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SA Government | 17 May 2023

Supported Employment Enterprises (SEE) in another dialogue on transitioning of Persons with Disabilities

The Supported Employment Enterprises (SEE) is changing gear to partner various economic stakeholders to help transition Persons with Disabilities (PwD) as they transit from school into the labour market.

Phakathi said not everyone is academically gifted, some learners are good at vocational training. He said SEE wants to dispel the notion that if one does not have matric there was no future.

Phakathi was speaking during a workshop titled: Transitioning from Education to Work for Persons with Disabilities. The workshop was held at ANEW Hotels & Resorts: Hunters Rest in Rustenburg, North West. The workshop is part of the Education for Employability (E4E) programme supported by the European Union (EU).

SEE has been holding the workshops as part of a dialogue to devise strategy for intervention to assist transition PwD into the labour market. To date three workshops have been held.

The latest workshop was attended by stakeholders which include the Department of Basic Education, Department of Higher Education and Training, Department of Employment and Labour, Compensation Fund, representatives from special schools and non-governmental organisations.

“We want to take a community-centred approach towards policy, hence the consultations with people involved at the coal face of learning. We want a solution-based approach to ensure the employability of persons with disabilities.

According to Phakathi: “We are no longer interested in compliance – we want commitment. We are now changing gears and want to approach business to work together,” he said, “not everyone will end up in employment. We need to provide entrepreneurial skills – make the young people commanders of their own lives.”

He said the focus in assisting PwD should be on ability abilities, rather than disabilities. Phakathi said for the North West province the economic output of this province was not reflected in the employment numbers. He said the province has one of the highest unemployment rates. Phakathi said there was an economic value in the employment of people with disability. He said the SEE proposal to various stakeholders was to partner with SEE, help drive local content and promote the employability of the PwD.

The E4E programme was started in 2019 and slowed down due to COVID-19 outbreak. The E4E is a programme that was designed to find ways to ensure that youth have the skills to find or create meaningful and decent employment when they transition to the labour market.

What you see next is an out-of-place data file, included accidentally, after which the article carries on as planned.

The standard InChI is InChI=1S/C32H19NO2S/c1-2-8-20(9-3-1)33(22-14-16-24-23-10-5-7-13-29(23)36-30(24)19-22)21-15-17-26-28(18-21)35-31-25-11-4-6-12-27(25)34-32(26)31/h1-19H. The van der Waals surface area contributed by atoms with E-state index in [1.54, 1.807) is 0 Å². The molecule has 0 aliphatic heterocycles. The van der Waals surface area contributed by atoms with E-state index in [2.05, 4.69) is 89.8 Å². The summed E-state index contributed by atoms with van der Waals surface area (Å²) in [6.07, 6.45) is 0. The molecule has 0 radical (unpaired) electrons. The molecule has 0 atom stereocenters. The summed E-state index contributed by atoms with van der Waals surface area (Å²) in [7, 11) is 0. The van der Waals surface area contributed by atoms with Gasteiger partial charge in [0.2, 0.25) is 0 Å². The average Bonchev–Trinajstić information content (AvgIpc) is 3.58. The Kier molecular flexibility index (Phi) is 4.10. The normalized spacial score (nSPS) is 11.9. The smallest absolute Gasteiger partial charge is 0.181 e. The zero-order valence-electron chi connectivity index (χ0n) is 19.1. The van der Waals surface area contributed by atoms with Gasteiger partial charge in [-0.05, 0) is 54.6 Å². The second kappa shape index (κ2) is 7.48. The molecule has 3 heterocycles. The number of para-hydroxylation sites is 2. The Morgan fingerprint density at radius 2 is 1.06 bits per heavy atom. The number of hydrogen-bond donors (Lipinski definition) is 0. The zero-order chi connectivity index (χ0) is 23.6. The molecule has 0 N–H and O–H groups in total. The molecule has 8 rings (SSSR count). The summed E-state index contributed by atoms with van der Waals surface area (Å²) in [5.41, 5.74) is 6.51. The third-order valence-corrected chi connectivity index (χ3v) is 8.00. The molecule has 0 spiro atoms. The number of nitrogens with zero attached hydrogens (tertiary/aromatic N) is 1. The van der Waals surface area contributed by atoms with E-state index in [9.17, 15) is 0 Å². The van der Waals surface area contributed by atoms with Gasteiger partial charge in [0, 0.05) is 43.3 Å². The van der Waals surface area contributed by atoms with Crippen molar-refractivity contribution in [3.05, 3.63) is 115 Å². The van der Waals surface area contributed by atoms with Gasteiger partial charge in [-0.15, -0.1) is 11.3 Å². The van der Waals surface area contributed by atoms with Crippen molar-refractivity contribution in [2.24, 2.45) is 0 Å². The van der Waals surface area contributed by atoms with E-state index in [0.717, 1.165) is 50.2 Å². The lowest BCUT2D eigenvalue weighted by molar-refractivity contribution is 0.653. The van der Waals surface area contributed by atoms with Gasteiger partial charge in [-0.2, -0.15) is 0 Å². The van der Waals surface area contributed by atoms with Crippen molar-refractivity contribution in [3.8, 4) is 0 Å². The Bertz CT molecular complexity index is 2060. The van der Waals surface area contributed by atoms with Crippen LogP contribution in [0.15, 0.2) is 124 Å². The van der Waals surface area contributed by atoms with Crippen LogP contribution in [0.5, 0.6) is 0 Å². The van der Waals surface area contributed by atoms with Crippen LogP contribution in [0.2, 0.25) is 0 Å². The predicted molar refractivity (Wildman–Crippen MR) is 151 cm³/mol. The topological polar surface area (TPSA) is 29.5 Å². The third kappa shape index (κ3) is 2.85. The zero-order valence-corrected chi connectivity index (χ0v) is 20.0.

E4E is a three-model stream initiative. It is implemented by three Departments – the Department of Basic Education, the Department of Higher Education and Training, and the Department of Employment and Labour. The programme seeks to ensure the Departments collaborate to ensure youth receive the education and skills needed for today’s labour market.

Department of Employment and Labour Chief Director: Public Employment Services, Esther Tloane said the low absorption rate of PwD in the labour market was worrying. Tloane said PwD need to be given the opportunity, especially those willing and capable. SEE is an entity of the Department of Employment and Labour, established to provide job opportunities for persons with disabilities. The Supported Employment Enterprises was established in 1943 and was formerly known as Sheltered Employment Factories (SEF). The entity has 13 factories across South Africa operating in eight of the nine provinces, with only Mpumalanga without a facility.

The SEE factories are located in Bloemfontein, Cape Town, Durban, East London, Johannesburg, Kimberly, Pietermaritzburg, Port Elizabeth, Potchefstroom, Pretoria and Seshego. The factories employ 1100 persons with disability who are supported by administration, management and technical staff. The entity manufactures office furniture, school furniture, hospital clothes, office safes and gates.

For more information, contact: Teboho Thejane Departmental Spokesperson Cell: 082 697 0694

E-mail: sends e-mail)

Issued by: Department of Employment and Labour

‘Disclaimer - The views expressed here are not necessarily those of the BEE CHAMBER’.


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